• In grief, thoughts of death may surface when thinking of or fantasizing about “joining” the deceased loved one. In major depression, thoughts are focused on ending one’s life due to feeling worthless or undeserving of living or being unable to cope with the pain of depression.

    Can Food Help?

    Here at Thinline Anthem, we believe many of the issues of life can be improved with nutrition. 

    One of the most overlooked aspects of mental health is nutrition. That’s why we wanted to share these three foods as a natural way to fight back against depression. 

    Yes, coming out of depression is a fight. And, yes, we believe it’s a fight you can win. 

    Will food and nutrition alone be enough? 

    Probably not. But it’s one of the easiest things to change even if you don’t want to talk to anyone or want anyone to know. 

    Plus, if you cook for someone you suspect might be suffering from depression, this is a way for you to support them in their fight.  

    With that said, many times depression leads to poor eating habits and loss of appetite. So, we understand this is still not an “easy” fix. 

    3 Depression Fighting Foods

    Like we say week in and week out, you don’t have to change everything to change things. We believe small changes add up to big results over time. We’d much rather see you stick to a few small changes than make drastic but temporary changes. 

    Here then are three small changes you can make starting today…

    Eat More Fish

    Wild-caught, oily fish such as salmon, trout, and sardines help fight depression. Researchers analyzed 26 studies involving 150,000 people and found that people who consumed the most fish were less likely to experience symptoms of depression.

    Eat More Nuts

    Specifically, walnuts. One study found that depression scores were 26% lower among those that consumed ¼ cup of walnuts daily. 

    Adults who ate walnuts were more likely to have higher levels of optimism, energy, hope, concentration, and a greater interest in activities. 

    Eat More Seeds

    Handy and portable, seeds are another proven weapon in the fight against depression. We’ve talked in the past about pumpkin seeds as a handy, on-the-go snack. 

    For depression, you can add chia and flax seeds to the list. However, these are not “grab a handful” types of seeds. These are more sprinkle on salads, stir into oatmeal, or add to smoothies type seeds. You only need about a tablespoon.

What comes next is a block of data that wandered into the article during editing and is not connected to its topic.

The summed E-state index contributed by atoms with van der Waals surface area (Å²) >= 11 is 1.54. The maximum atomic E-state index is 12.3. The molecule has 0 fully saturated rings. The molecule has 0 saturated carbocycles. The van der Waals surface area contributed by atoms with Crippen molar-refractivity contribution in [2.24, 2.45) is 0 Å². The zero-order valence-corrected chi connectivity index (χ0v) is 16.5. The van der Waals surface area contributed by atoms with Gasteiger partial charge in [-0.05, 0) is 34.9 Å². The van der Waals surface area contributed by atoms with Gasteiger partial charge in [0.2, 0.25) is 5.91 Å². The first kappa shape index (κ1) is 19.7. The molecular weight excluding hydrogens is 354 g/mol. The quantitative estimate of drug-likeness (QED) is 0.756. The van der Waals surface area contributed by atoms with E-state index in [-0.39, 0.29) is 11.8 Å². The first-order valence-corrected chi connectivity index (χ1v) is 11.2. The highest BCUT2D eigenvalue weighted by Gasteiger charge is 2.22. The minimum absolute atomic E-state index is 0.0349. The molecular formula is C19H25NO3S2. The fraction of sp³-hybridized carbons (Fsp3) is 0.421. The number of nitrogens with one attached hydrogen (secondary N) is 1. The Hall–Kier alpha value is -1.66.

The Common Link? 

    As we were researching this article we found a common link among these three depression fighting foods…

    Omega-3. All three of the above mentioned foods are high in Omega-3’s. Omega-3 fats are vital to brain health and may be involved in the functioning of serotonin, a neurotransmitter important in the regulation of mood. 

    So What!?

    We’ve covered a lot of ground in this post. Even so, there are many more pieces to the depression puzzle. 

    As we mentioned at the top of the page, food and supplements alone may not be enough. Someone fighting through depression may also need someone to talk to, exercise, and yes, even prescription drugs. 

    But if you prefer a natural approach, then why not start by adding some of the foods mentioned above. 

    By the way, if you know you’re not going to consistently eat fish, seeds, and nuts consider getting a quality Omega-3 supplement. We’ve gotten positive feedback on the Omega-3 we offer. And at just under $25 for a 2 month’s supply, it’s a good value too. You can  check it out along with the reviews here

    Finally, if you think you or someone you know might be fighting depression, it’s ok. It’s not anything to be ashamed of. It’s something you’re going through. We all go through stuff. And it all sucks while we’re going through it. It doesn’t mean anything is wrong with you. 

    Keep fighting. And if we can help, contact us and let us know. 

    We’re here to help